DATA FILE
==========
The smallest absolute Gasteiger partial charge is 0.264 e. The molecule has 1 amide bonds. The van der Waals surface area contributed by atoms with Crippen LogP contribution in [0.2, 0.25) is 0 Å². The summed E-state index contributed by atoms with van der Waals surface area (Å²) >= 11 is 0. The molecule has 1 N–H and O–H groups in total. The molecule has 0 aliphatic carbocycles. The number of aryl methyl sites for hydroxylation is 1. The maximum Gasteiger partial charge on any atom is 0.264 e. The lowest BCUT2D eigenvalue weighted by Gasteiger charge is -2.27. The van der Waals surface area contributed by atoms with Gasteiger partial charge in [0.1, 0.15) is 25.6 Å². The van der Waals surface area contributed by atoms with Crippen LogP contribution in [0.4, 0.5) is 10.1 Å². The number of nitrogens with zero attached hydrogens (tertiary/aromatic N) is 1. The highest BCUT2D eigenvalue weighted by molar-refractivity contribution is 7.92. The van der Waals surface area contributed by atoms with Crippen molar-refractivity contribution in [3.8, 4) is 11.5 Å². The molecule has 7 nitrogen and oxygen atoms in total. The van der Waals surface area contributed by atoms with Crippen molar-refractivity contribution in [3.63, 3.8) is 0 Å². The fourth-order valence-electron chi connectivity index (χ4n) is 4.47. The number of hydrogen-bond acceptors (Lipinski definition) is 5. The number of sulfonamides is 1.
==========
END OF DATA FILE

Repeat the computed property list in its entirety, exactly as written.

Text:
The smallest absolute Gasteiger partial charge is 0.264 e. The molecule has 1 amide bonds. The van der Waals surface area contributed by atoms with Crippen LogP contribution in [0.2, 0.25) is 0 Å². The summed E-state index contributed by atoms with van der Waals surface area (Å²) >= 11 is 0. The molecule has 1 N–H and O–H groups in total. The molecule has 0 aliphatic carbocycles. The number of aryl methyl sites for hydroxylation is 1. The maximum Gasteiger partial charge on any atom is 0.264 e. The lowest BCUT2D eigenvalue weighted by Gasteiger charge is -2.27. The van der Waals surface area contributed by atoms with Gasteiger partial charge in [0.1, 0.15) is 25.6 Å². The van der Waals surface area contributed by atoms with Crippen LogP contribution in [0.4, 0.5) is 10.1 Å². The number of nitrogens with zero attached hydrogens (tertiary/aromatic N) is 1. The highest BCUT2D eigenvalue weighted by molar-refractivity contribution is 7.92. The van der Waals surface area contributed by atoms with Crippen molar-refractivity contribution in [3.8, 4) is 11.5 Å². The molecule has 7 nitrogen and oxygen atoms in total. The van der Waals surface area contributed by atoms with Crippen molar-refractivity contribution in [3.63, 3.8) is 0 Å². The fourth-order valence-electron chi connectivity index (χ4n) is 4.47. The number of hydrogen-bond acceptors (Lipinski definition) is 5. The number of sulfonamides is 1.